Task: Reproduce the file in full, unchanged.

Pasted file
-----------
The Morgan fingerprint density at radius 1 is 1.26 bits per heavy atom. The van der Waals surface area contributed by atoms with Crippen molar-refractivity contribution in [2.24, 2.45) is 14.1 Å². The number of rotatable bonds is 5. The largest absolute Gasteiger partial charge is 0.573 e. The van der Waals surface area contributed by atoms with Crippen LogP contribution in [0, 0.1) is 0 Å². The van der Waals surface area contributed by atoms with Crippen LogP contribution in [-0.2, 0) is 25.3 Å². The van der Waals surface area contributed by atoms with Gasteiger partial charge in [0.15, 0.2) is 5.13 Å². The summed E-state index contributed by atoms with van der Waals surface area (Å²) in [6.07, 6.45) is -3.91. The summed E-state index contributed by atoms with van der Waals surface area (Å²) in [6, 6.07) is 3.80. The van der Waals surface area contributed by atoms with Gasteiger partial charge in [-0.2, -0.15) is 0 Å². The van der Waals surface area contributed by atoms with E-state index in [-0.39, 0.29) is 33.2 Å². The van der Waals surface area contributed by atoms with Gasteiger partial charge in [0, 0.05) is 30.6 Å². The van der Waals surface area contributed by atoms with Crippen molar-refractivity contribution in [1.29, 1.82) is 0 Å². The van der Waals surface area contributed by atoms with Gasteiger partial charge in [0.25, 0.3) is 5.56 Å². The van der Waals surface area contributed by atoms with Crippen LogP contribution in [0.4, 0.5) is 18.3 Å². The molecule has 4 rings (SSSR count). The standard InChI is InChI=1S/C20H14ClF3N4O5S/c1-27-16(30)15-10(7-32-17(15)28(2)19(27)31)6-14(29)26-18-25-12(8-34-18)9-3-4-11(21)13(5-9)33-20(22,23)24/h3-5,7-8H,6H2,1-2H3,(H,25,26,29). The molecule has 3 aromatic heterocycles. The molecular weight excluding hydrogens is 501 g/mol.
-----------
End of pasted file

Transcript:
The Morgan fingerprint density at radius 1 is 1.26 bits per heavy atom. The van der Waals surface area contributed by atoms with Crippen molar-refractivity contribution in [2.24, 2.45) is 14.1 Å². The number of rotatable bonds is 5. The largest absolute Gasteiger partial charge is 0.573 e. The van der Waals surface area contributed by atoms with Crippen LogP contribution in [0, 0.1) is 0 Å². The van der Waals surface area contributed by atoms with Crippen LogP contribution in [-0.2, 0) is 25.3 Å². The van der Waals surface area contributed by atoms with Gasteiger partial charge in [0.15, 0.2) is 5.13 Å². The summed E-state index contributed by atoms with van der Waals surface area (Å²) in [6.07, 6.45) is -3.91. The summed E-state index contributed by atoms with van der Waals surface area (Å²) in [6, 6.07) is 3.80. The van der Waals surface area contributed by atoms with Gasteiger partial charge in [-0.2, -0.15) is 0 Å². The van der Waals surface area contributed by atoms with E-state index in [-0.39, 0.29) is 33.2 Å². The van der Waals surface area contributed by atoms with Gasteiger partial charge in [0, 0.05) is 30.6 Å². The van der Waals surface area contributed by atoms with Crippen molar-refractivity contribution in [1.29, 1.82) is 0 Å². The van der Waals surface area contributed by atoms with Gasteiger partial charge in [0.25, 0.3) is 5.56 Å². The van der Waals surface area contributed by atoms with Crippen LogP contribution in [0.4, 0.5) is 18.3 Å². The molecule has 4 rings (SSSR count). The standard InChI is InChI=1S/C20H14ClF3N4O5S/c1-27-16(30)15-10(7-32-17(15)28(2)19(27)31)6-14(29)26-18-25-12(8-34-18)9-3-4-11(21)13(5-9)33-20(22,23)24/h3-5,7-8H,6H2,1-2H3,(H,25,26,29). The molecule has 3 aromatic heterocycles. The molecular weight excluding hydrogens is 501 g/mol.